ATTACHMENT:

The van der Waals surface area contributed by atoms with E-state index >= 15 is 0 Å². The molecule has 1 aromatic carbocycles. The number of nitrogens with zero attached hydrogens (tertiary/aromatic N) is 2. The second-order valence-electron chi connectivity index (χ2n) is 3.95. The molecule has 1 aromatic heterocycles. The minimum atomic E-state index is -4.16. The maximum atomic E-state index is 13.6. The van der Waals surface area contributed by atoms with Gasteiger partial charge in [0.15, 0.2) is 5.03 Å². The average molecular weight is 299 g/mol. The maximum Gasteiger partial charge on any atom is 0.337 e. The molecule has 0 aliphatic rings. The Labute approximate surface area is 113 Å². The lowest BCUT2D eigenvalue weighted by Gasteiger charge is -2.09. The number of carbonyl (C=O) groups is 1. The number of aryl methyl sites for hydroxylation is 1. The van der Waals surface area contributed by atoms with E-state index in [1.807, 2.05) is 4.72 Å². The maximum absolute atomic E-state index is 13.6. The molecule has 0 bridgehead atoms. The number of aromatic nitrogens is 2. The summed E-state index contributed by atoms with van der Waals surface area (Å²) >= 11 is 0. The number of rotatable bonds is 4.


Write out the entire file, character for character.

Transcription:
The van der Waals surface area contributed by atoms with E-state index >= 15 is 0 Å². The molecule has 1 aromatic carbocycles. The number of nitrogens with zero attached hydrogens (tertiary/aromatic N) is 2. The second-order valence-electron chi connectivity index (χ2n) is 3.95. The molecule has 1 aromatic heterocycles. The minimum atomic E-state index is -4.16. The maximum atomic E-state index is 13.6. The van der Waals surface area contributed by atoms with Gasteiger partial charge in [0.15, 0.2) is 5.03 Å². The average molecular weight is 299 g/mol. The maximum Gasteiger partial charge on any atom is 0.337 e. The molecule has 0 aliphatic rings. The Labute approximate surface area is 113 Å². The lowest BCUT2D eigenvalue weighted by Gasteiger charge is -2.09. The number of carbonyl (C=O) groups is 1. The number of aryl methyl sites for hydroxylation is 1. The van der Waals surface area contributed by atoms with E-state index in [1.807, 2.05) is 4.72 Å². The maximum absolute atomic E-state index is 13.6. The molecule has 0 bridgehead atoms. The number of aromatic nitrogens is 2. The summed E-state index contributed by atoms with van der Waals surface area (Å²) >= 11 is 0. The number of rotatable bonds is 4.